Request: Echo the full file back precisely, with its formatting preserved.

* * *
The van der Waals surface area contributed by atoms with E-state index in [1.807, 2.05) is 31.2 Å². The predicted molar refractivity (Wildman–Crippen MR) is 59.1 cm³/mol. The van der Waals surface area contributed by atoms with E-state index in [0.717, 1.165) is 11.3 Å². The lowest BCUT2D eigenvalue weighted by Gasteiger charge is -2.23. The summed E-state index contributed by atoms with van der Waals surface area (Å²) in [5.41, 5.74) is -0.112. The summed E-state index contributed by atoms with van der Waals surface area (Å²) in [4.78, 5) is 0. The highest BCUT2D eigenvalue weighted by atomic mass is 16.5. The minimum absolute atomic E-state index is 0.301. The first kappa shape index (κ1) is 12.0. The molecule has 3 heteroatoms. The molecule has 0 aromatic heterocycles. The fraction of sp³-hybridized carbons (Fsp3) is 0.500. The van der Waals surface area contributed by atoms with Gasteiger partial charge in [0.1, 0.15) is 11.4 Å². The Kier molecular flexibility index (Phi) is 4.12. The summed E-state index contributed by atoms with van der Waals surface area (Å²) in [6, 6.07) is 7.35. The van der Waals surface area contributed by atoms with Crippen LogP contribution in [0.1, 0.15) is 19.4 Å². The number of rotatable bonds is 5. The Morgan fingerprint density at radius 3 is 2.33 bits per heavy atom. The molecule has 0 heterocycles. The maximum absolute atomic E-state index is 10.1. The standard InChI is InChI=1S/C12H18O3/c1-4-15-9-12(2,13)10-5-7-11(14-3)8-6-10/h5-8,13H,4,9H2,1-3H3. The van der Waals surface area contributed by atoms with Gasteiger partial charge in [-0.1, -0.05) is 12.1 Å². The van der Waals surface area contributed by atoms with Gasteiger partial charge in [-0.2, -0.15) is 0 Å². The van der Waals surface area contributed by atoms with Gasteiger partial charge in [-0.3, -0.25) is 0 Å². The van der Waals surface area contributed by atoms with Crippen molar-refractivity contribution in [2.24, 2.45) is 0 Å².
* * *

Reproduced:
The van der Waals surface area contributed by atoms with E-state index in [1.807, 2.05) is 31.2 Å². The predicted molar refractivity (Wildman–Crippen MR) is 59.1 cm³/mol. The van der Waals surface area contributed by atoms with E-state index in [0.717, 1.165) is 11.3 Å². The lowest BCUT2D eigenvalue weighted by Gasteiger charge is -2.23. The summed E-state index contributed by atoms with van der Waals surface area (Å²) in [5.41, 5.74) is -0.112. The summed E-state index contributed by atoms with van der Waals surface area (Å²) in [4.78, 5) is 0. The highest BCUT2D eigenvalue weighted by atomic mass is 16.5. The minimum absolute atomic E-state index is 0.301. The first kappa shape index (κ1) is 12.0. The molecule has 3 heteroatoms. The molecule has 0 aromatic heterocycles. The fraction of sp³-hybridized carbons (Fsp3) is 0.500. The van der Waals surface area contributed by atoms with Gasteiger partial charge in [0.1, 0.15) is 11.4 Å². The Kier molecular flexibility index (Phi) is 4.12. The summed E-state index contributed by atoms with van der Waals surface area (Å²) in [6, 6.07) is 7.35. The van der Waals surface area contributed by atoms with Crippen LogP contribution in [0.1, 0.15) is 19.4 Å². The number of rotatable bonds is 5. The Morgan fingerprint density at radius 3 is 2.33 bits per heavy atom. The molecule has 0 heterocycles. The maximum absolute atomic E-state index is 10.1. The standard InChI is InChI=1S/C12H18O3/c1-4-15-9-12(2,13)10-5-7-11(14-3)8-6-10/h5-8,13H,4,9H2,1-3H3. The van der Waals surface area contributed by atoms with Gasteiger partial charge in [-0.1, -0.05) is 12.1 Å². The van der Waals surface area contributed by atoms with Gasteiger partial charge in [-0.2, -0.15) is 0 Å². The van der Waals surface area contributed by atoms with Gasteiger partial charge in [-0.3, -0.25) is 0 Å². The van der Waals surface area contributed by atoms with Crippen molar-refractivity contribution in [2.24, 2.45) is 0 Å².